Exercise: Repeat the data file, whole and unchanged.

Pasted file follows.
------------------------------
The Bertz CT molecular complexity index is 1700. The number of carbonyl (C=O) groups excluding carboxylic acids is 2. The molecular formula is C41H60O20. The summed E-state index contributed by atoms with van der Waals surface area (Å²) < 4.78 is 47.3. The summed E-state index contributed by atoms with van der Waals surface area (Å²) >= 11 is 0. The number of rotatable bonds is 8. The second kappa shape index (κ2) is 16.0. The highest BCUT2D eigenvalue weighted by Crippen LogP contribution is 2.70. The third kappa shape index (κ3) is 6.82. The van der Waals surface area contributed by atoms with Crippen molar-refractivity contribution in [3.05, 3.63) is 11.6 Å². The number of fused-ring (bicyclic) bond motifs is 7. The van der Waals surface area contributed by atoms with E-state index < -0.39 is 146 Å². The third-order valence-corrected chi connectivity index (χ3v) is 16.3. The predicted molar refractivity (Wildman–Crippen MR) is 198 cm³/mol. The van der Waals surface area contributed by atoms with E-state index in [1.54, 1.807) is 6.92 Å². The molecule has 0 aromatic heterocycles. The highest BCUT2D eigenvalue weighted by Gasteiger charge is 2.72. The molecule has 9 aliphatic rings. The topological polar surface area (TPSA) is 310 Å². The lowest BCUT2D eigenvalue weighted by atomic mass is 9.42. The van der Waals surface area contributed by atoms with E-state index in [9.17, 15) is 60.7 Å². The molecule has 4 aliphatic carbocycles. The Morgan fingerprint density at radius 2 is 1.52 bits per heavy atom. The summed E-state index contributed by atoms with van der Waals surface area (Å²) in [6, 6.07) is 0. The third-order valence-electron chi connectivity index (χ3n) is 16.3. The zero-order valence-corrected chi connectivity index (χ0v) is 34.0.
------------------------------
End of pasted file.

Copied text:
The Bertz CT molecular complexity index is 1700. The number of carbonyl (C=O) groups excluding carboxylic acids is 2. The molecular formula is C41H60O20. The summed E-state index contributed by atoms with van der Waals surface area (Å²) < 4.78 is 47.3. The summed E-state index contributed by atoms with van der Waals surface area (Å²) >= 11 is 0. The number of rotatable bonds is 8. The second kappa shape index (κ2) is 16.0. The highest BCUT2D eigenvalue weighted by Crippen LogP contribution is 2.70. The third kappa shape index (κ3) is 6.82. The van der Waals surface area contributed by atoms with Crippen molar-refractivity contribution in [3.05, 3.63) is 11.6 Å². The number of fused-ring (bicyclic) bond motifs is 7. The van der Waals surface area contributed by atoms with E-state index < -0.39 is 146 Å². The third-order valence-corrected chi connectivity index (χ3v) is 16.3. The predicted molar refractivity (Wildman–Crippen MR) is 198 cm³/mol. The van der Waals surface area contributed by atoms with E-state index in [1.54, 1.807) is 6.92 Å². The molecule has 0 aromatic heterocycles. The highest BCUT2D eigenvalue weighted by Gasteiger charge is 2.72. The molecule has 9 aliphatic rings. The topological polar surface area (TPSA) is 310 Å². The lowest BCUT2D eigenvalue weighted by atomic mass is 9.42. The van der Waals surface area contributed by atoms with E-state index in [9.17, 15) is 60.7 Å². The molecule has 4 aliphatic carbocycles. The Morgan fingerprint density at radius 2 is 1.52 bits per heavy atom. The summed E-state index contributed by atoms with van der Waals surface area (Å²) in [6, 6.07) is 0. The third-order valence-electron chi connectivity index (χ3n) is 16.3. The zero-order valence-corrected chi connectivity index (χ0v) is 34.0.